in the car, but in your tool bag it is usually only necessary to have a
few bandages, antiseptic cream and sunscreen.
Identification Book(s): A selection of reasonably comprehensive, but easily carrried identification books are always helpful. It isnt necessary to carry these in your tool bag, but youll
want them at the end of each day when relaxing back at your base
of operations (e.g. camp or motel).
Crack Hammer: This is useful when needing to break up
large rocks or to drive a large chisel. These are heavy, usually around
2 lbs, and before including one in your tool bag be sure you really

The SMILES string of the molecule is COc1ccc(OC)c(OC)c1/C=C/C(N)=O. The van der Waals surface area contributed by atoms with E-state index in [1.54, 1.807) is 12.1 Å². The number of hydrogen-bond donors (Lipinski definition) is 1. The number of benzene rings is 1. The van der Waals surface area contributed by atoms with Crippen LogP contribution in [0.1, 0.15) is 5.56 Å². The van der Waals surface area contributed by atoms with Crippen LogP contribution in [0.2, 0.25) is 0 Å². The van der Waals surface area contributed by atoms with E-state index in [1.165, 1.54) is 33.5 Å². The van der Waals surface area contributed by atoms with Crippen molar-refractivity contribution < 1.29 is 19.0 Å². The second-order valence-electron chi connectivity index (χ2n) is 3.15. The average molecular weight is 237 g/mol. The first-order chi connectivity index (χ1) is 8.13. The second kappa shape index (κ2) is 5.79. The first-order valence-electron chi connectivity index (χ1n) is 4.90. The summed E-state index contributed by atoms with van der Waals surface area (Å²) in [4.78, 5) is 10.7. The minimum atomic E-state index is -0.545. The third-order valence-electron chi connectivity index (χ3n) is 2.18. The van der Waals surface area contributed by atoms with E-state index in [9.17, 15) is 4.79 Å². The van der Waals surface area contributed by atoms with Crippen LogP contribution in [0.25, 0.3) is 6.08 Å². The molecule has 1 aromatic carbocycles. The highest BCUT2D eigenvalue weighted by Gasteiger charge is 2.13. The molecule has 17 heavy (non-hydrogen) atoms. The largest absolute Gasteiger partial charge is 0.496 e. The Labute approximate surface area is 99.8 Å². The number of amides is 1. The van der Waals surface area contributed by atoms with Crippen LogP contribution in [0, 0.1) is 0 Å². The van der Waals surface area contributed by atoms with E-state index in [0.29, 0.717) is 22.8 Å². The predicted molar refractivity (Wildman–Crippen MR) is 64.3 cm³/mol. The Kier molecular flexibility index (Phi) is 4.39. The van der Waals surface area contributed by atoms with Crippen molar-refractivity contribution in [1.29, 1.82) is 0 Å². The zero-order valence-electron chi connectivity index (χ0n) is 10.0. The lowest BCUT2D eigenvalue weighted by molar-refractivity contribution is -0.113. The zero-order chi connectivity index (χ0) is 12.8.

need at the collecting site. Otherwise leave it in the car until needed.
Pry Bars & Large Picks: These probably wont fit in
your tool bag, but can be used for climbing and scrabbling around
as one would use a walking cane. Another name for these large
picks is mattax.
Shovel: An easily carried, folding, entrenching tool, as used
by the military, is very useful. If it doesnt have one, fashion a sling
from nylon webbing and carry the shovel over your back while
walking or climbing.
Gold Pan: While of little value when hounding in dry areas,
this will certainly provide one with some pleasant diversions down
at the creeks edge, and it is a painless way to prospect for gold and
other precious metals.
Metal Detector: Use this for dry-land prospecting, or, if
water-proof, for locating likely panning sites in streams.

Copyright 2005, 2006 - H.M.S. Beagle, 180 English Landing Drive, Parkville, MO 64152 - 816.587.9998 - www.hms-beagle.com